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Original Research ARTICLE

Front. Neural Circuits, 26 April 2016 |

Afferent Connectivity of the Zebrafish Habenulae

  • 1Department of Cell and Developmental Biology, University College London (UCL), London, UK
  • 2Neurover Group, Centro de Investigacións Científicas Avanzadas (CICA) and Department of Cell and Molecular Biology, University of A Coruña (UDC), A Coruña, Spain
  • 3Department of Cell Biology and Ecology, Faculty of Biology, University of Santiago de Compostela, Santiago de Compostela, Spain

The habenulae are bilateral nuclei located in the dorsal diencephalon that are conserved across vertebrates. Here we describe the main afferents to the habenulae in larval and adult zebrafish. We observe afferents from the subpallium, nucleus rostrolateralis, posterior tuberculum, posterior hypothalamic lobe, median raphe; we also see asymmetric afferents from olfactory bulb to the right habenula, and from the parapineal to the left habenula. In addition, we find afferents from a ventrolateral telencephalic nucleus that neurochemical and hodological data identify as the ventral entopeduncular nucleus (vENT), confirming and extending observations of Amo et al. (2014). Fate map and marker studies suggest that vENT originates from the diencephalic prethalamic eminence and extends into the lateral telencephalon from 48 to 120 hour post-fertilization (hpf). No afferents to the habenula were observed from the dorsal entopeduncular nucleus (dENT). Consequently, we confirm that the vENT (and not the dENT) should be considered as the entopeduncular nucleus “proper” in zebrafish. Furthermore, comparison with data in other vertebrates suggests that the vENT is a conserved basal ganglia nucleus, being homologous to the entopeduncular nucleus of mammals (internal segment of the globus pallidus of primates) by both embryonic origin and projections, as previously suggested by Amo et al. (2014).


The habenulae are components of a highly conserved circuit interconnecting areas of the forebrain with the midbrain and hindbrain (Sutherland, 1982; Bianco et al., 2008). The habenulae are implicated in a range of behaviors, including the modulation of fear and aversion, reproductive and maternal behaviors and sleep initiation and duration (Hong and Hikosaka, 2008; Hikosaka, 2010; Shabel et al., 2012). The habenulae also regulate monoaminergic activity and consequently have been implicated in schizophrenia, addiction and mood disorders (Hikosaka, 2010; Aizawa et al., 2011; Lecca et al., 2014). Mammalian habenulae are subdivided into medial and lateral nuclei that show different connection patterns (Herkenham and Nauta, 1977). The medial habenula receives major afferents from the septum, among other regions, and projects mainly to the interpeduncular nucleus (IPN; Herkenham and Nauta, 1977). The lateral habenula receives major afferents from the telencephalic entopeduncular nucleus (ENT) and projects mainly to the ventral tegmental area and median raphe, among other areas of the midbrain and hindbrain (Herkenham and Nauta, 1977; Hikosaka, 2010).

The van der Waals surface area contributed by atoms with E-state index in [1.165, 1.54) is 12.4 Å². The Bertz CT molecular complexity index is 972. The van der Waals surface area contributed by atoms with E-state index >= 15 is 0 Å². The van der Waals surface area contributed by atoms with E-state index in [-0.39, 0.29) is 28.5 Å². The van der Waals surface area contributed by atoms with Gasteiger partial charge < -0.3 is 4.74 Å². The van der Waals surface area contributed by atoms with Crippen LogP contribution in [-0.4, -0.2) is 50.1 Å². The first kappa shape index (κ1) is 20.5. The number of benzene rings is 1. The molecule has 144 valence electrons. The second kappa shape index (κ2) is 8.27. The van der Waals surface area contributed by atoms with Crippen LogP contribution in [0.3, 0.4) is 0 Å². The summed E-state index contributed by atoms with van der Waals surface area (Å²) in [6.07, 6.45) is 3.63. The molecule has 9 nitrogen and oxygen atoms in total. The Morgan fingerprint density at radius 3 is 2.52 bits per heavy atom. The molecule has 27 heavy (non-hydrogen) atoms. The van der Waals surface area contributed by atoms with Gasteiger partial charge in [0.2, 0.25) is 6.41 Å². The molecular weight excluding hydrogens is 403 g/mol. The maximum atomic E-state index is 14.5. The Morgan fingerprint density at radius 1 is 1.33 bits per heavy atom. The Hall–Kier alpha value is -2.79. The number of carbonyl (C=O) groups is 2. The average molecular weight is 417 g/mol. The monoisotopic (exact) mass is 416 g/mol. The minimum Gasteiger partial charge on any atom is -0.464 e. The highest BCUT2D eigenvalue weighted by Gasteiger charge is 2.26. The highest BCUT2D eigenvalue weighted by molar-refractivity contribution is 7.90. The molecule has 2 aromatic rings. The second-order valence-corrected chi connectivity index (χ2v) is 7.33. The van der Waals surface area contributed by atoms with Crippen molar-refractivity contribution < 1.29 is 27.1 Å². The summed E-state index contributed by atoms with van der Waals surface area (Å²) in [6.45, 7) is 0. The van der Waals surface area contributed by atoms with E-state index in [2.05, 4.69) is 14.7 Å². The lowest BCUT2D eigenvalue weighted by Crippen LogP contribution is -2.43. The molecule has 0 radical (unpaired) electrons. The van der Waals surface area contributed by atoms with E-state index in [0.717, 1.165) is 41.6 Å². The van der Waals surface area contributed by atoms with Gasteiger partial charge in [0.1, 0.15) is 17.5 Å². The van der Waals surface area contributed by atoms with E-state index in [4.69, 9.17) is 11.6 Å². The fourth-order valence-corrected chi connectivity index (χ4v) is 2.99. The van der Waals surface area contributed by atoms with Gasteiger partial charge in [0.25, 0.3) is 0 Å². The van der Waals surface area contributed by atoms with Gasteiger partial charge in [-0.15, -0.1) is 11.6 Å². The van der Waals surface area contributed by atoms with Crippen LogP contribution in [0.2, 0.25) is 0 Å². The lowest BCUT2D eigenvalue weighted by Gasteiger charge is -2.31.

In zebrafish, descriptions of afferents to the habenular subnuclei and comparisons with other vertebrates are scanty (Amo et al., 2014). Zebrafish habenulae can be subdivided into dorsal and ventral nuclei, homologous to the mammalian medial and lateral habenula respectively (Amo et al., 2010). Thus far, connectional studies performed in zebrafish have mostly focused on habenula efferents to the midbrain and hindbrain (Aizawa et al., 2005; Bianco et al., 2008; Miyasaka et al., 2009; Amo et al., 2010), giving less attention to habenula afferents. Hendricks and Jesuthasan (2007) described afferents to the habenula from three nuclei in the zebrafish larva (pallium, eminentia thalami and posterior tuberculum), but correspondence with adult brain areas was not described. Tracing results in adults reported a projection from the ventral entopeduncular nucleus (vENT) to the ventral habenula (Amo et al., 2014). Other than that, only asymmetric projections from the olfactory bulb and parapineal have been reported (Concha et al., 2003; Miyasaka et al., 2009, 2014). Despite these studies, and by comparison with other teleosts (Villani et al., 1996; Yáñez and Anadón, 1996), our knowledge of habenular connectivity in the zebrafish is likely to be far from complete.